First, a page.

By Alex Endress, Editorial Coordinator
The oil and gas industry may be looking for changes to be made under the Trump administration, such as reversing the withdrawal of Arctic and Atlantic acreage from leasing and reversing the denial of Atlantic seismic geophysical and geological permits. However, when it comes to the Bureau of Safety and Environment Enforcement (BSEE), there will likely be policy continuity in the agency’s focus on operational risks, according to Michael D. Farber, Partner at the law firm Van Ness Feldman, and R. Scott Nuzum, Counsel at Van Ness Feldman. “When you think about the person who holds the job of BSEE director, each night before that person’s head hits the pillow, (operational risk) is the last thing they will think about – is something going to happen on my watch?” Mr Farber said. The attorneys presented a regulatory forecast for the new administration in Houston on 19 January.
Mr Farber served as Senior Advisor to the BSEE Director from 2010–2016, and Mr Nuzum served at the White House Council on Environmental Quality from 2010–2011 and within the Office of the Solicitor of the US Department of the Interior from 2012–2014. Mr Farber and Mr Nuzum both currently provide strategic counsel to oil and gas companies in Van Ness Feldman’s Washington, DC, office.
BSEE is unlikely to make any changes or reversals to recent actions taken to support operational safety, such as the creation of SEMS, the Well Control Rule and the Interagency Bolts Action team to prevent subsea bolt and connector failures in safety-critical subsea equipment. “You might reasonably expect a little bit more flexibility around resolving some of the ambiguities or some of the conflicts within the Well Control Rule, but we should expect BSEE to continue to thoroughly investigate major offshore incidents,” Mr Farber said.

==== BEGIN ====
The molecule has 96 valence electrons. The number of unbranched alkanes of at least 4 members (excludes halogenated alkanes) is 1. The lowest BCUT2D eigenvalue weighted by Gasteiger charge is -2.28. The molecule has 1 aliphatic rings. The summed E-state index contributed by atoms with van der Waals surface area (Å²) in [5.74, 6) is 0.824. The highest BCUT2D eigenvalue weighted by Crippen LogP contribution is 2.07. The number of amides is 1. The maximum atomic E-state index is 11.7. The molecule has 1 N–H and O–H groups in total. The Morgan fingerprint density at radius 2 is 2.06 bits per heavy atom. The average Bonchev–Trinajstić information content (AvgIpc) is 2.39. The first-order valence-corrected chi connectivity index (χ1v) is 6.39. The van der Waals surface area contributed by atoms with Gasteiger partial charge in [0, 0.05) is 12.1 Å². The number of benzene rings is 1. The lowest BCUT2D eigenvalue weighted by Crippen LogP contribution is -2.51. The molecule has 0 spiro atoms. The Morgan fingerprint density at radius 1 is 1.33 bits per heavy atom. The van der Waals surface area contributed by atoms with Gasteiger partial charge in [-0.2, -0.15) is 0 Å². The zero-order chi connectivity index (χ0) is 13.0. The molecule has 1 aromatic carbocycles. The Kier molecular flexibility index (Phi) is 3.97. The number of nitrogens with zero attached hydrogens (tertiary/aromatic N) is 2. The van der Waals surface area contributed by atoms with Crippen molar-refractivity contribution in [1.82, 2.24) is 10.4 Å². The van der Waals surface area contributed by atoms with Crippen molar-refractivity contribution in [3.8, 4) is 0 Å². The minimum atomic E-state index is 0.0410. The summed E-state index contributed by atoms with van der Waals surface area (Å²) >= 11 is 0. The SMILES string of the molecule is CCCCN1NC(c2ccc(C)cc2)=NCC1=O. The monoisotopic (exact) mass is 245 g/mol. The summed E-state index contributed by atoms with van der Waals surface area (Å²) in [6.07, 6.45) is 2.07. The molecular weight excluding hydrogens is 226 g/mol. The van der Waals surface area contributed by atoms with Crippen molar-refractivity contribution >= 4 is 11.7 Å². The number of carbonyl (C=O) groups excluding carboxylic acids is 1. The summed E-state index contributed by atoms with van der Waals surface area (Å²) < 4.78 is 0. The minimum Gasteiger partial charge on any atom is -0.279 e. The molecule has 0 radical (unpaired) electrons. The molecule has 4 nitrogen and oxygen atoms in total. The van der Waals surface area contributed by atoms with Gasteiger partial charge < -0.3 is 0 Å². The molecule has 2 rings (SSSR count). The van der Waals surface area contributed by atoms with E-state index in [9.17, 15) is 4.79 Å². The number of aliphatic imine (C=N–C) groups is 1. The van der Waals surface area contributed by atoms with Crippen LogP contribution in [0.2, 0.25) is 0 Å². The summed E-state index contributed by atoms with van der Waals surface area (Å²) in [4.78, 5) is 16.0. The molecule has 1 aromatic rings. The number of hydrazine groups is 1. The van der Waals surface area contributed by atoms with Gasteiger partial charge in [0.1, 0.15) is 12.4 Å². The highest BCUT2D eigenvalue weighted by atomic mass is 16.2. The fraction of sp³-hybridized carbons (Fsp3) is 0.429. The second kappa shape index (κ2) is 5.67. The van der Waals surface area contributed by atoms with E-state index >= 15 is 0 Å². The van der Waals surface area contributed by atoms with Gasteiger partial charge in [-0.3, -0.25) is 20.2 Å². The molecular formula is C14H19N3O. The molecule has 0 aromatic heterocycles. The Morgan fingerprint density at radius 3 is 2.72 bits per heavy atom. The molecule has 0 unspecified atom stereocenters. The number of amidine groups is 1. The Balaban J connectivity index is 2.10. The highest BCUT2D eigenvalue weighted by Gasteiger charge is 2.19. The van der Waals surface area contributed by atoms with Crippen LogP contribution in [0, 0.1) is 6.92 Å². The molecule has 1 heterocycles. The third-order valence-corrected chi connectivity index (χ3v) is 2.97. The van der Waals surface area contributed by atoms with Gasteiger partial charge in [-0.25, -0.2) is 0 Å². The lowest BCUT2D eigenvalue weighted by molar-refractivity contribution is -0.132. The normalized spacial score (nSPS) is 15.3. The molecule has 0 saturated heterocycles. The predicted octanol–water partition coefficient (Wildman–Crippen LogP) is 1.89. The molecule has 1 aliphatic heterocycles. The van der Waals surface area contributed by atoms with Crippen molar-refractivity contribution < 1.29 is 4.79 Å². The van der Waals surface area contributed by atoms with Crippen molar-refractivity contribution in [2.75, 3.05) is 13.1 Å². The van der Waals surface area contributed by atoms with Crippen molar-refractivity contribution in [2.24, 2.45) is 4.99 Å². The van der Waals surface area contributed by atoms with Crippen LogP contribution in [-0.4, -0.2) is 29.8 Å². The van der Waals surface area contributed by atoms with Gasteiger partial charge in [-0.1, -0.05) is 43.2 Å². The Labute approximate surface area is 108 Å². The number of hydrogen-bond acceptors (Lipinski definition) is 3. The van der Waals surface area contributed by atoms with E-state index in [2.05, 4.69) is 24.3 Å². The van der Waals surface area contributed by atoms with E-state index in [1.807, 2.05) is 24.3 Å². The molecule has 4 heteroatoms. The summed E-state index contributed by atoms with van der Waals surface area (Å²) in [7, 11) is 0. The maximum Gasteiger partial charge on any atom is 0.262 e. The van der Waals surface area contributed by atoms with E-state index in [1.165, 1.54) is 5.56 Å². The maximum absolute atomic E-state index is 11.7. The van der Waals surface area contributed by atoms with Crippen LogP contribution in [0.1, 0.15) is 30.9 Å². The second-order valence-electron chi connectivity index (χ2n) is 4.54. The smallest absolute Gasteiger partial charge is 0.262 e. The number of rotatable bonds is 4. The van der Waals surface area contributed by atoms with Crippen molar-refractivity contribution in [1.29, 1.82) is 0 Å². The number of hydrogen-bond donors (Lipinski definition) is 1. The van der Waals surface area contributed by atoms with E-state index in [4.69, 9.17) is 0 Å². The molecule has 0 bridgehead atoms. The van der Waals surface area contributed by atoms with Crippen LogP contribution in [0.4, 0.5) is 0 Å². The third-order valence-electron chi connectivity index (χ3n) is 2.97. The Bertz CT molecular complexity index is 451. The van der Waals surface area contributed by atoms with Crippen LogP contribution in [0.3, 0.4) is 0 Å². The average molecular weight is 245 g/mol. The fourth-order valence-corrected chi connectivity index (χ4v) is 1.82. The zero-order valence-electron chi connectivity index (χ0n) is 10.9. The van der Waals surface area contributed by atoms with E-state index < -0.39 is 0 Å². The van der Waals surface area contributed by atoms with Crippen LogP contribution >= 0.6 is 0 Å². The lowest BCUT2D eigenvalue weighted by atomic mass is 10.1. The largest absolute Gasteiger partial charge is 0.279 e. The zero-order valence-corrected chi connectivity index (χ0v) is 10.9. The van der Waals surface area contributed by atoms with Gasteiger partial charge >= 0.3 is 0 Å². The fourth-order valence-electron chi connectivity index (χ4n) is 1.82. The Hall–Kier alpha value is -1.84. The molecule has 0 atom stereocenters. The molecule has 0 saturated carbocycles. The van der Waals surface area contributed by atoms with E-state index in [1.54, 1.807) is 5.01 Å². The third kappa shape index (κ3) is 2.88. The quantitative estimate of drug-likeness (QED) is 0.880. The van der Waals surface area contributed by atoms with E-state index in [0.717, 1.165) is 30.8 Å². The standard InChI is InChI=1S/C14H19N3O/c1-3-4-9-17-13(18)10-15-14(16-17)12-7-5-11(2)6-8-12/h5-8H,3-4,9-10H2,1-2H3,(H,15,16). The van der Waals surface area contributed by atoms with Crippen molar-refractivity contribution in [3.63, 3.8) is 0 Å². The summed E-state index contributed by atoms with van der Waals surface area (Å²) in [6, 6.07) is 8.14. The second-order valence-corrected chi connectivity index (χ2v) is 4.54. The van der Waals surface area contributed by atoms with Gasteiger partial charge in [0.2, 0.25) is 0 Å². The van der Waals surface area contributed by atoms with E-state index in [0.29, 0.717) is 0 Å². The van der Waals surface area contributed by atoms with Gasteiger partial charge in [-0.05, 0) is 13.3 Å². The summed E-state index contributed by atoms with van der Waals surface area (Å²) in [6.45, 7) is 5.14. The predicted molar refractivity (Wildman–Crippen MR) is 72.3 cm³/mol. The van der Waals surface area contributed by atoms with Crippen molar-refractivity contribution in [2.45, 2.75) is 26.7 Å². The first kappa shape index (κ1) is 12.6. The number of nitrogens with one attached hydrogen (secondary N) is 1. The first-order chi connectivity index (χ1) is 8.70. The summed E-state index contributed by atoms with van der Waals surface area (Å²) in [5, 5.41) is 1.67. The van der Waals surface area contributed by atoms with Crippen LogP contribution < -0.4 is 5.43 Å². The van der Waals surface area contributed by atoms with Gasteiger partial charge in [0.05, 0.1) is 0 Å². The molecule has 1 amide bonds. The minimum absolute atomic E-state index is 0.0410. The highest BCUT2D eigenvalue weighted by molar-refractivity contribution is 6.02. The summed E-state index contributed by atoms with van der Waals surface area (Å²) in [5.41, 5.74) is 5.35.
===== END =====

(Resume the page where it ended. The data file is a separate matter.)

One aspect of the Well Control Rule that the current administration could walk away from is the implementation of the BSEE-approved verification organization (BAVO) requirements in the Well Control Rule, which appoints certain organizations to be in charge of verifying a variety of information and documentation of specific types of offshore equipment. “The requirement to start using a BAVO becomes effective a year after BSEE finalizes its approved list of BAVOs, so if the incoming director doesn’t like the concept, BSEE may not finalize an approved list within that director’s tenure,” Mr Farber said. The BAVO requirement could increase the industry’s cost to implement the new Well Control Rule, but it’s not yet clear what alternatives to the BAVOs would be explored, he said.
Another change that is possible under the new Administration relates to the Bureau of Ocean Energy Management’s Air Quality Rule. BOEM has stated that its revisions to the rule are meant to reduce potentially harmful chemical exposure to the environment. However, the industry has said that the rule uses an updated formula for emissions that could result in unrealistic calculated measurements, adding unnecessary burden to offshore drilling operations.
“Since that is not a final rule, and there is no judicial mandate that those rules be promulgated, the Trump administration need not do anything,” Mr Nuzum said. “They can choose to let that language essentially just wither and die. The Trump administration would be well advised to tackle an air quality rule that is more favorable and provides a more workable regime to engage with activities on the Outer Continental Shelf.”